Residents were given no advance notice of the demolition and not compensated. Homes were demolished to build a school for military officers’ children. After nearly four years, most residents have not been properly resettled. Instead, they have been confined to temporary wooden huts at Thotalanga in Colombo’s suburbs.
The report points to the “post-war militarisation of Sri Lanka, including at the level of municipalities.” The military is engaged in “landscaping, building, cleaning and undertaking many tasks associated with municipality.”
In addition, “various disciplinary regimes—from jaywalking fines to the ‘environmental police’ to control the access to the city—are in place and public spaces are constantly under surveillance, by the military and police.”
Military surveillance was established during and after the demolitions and resettlement, and people have been compelled to approach military officers to make any complaints about the evictions.
While evicting the poor, the government is providing huge concessions to investors. In the report’s words, the state’s role has become ensuring “private capital will be met with attractive incentives and [that] a conducive policy environment will be created.”
In one example the report cites, highly valued land in central Colombo was allocated to the Krrish Group from India for “multi-million dollar luxury mixed-use re-development.” The land was leased to the company for 99 years for just 5 billion rupees ($US38 million). It enjoys a 10-year income tax holiday, concessionary 6 percent tax for the next 15 years, tax-free shareholder dividends for 11 years, and exemptions from a range of other taxes, duties and levies.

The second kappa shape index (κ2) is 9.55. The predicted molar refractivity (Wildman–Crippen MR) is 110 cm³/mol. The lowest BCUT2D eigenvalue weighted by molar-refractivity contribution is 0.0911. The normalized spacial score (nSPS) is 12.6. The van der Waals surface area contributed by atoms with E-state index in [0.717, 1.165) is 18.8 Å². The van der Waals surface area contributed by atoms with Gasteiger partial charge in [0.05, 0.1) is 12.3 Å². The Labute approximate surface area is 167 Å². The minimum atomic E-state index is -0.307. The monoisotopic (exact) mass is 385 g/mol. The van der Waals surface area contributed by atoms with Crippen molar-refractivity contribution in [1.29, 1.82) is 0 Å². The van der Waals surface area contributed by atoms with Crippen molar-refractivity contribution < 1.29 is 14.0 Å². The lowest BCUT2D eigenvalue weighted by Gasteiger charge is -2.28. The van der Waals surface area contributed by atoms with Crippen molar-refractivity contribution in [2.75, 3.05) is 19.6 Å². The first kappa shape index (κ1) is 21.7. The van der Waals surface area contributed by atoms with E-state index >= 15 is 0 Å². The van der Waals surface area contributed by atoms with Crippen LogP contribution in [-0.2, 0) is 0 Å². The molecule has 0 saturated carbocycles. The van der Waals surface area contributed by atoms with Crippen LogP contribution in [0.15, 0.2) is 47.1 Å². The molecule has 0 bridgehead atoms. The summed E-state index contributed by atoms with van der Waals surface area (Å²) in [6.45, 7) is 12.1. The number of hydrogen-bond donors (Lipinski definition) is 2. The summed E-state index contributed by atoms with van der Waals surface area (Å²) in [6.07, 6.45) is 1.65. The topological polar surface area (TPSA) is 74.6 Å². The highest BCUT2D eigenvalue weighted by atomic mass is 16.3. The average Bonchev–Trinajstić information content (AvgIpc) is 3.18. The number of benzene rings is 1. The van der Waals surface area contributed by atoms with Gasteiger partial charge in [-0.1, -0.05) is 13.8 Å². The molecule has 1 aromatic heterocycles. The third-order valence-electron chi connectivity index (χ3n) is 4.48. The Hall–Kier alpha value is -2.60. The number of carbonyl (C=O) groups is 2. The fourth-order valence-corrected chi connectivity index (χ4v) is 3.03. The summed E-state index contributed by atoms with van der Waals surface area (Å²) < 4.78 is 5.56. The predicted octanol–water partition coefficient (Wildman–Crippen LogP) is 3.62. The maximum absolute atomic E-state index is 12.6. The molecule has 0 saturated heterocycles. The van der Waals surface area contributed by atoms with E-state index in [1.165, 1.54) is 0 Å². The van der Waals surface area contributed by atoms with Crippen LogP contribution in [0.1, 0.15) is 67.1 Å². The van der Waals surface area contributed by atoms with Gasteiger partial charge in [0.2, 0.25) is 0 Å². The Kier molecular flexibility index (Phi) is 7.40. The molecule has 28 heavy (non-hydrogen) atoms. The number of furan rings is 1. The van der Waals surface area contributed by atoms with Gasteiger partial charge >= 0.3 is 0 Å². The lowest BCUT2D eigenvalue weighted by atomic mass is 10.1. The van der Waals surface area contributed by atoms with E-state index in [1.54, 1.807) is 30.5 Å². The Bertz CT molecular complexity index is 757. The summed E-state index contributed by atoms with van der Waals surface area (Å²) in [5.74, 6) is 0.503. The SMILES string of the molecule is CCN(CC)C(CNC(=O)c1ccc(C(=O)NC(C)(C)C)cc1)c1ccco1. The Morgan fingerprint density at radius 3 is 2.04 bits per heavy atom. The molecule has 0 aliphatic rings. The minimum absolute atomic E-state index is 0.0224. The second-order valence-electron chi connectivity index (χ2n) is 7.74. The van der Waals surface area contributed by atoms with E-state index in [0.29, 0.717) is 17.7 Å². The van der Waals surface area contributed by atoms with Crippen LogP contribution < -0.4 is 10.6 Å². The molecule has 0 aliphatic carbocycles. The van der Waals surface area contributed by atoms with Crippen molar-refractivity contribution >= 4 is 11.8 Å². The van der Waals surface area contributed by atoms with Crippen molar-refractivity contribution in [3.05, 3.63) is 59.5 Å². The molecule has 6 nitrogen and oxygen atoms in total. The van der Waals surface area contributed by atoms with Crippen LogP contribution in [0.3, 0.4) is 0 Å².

Recently the government passed the Strategic Development Act to provide other hotel and casino projects similar tax benefits, as well as reduced economic service charges, lower import duties and other concessions.
The study documents the World Bank’s support for the Colombo evictions. While claiming to be “strengthening peoples’ participation, local democracy, and accountability,” the bank provided a $213 million loan to the Metro Colombo Urban Development Project, and allocated $147 million for similar developments in Galle and Kandy.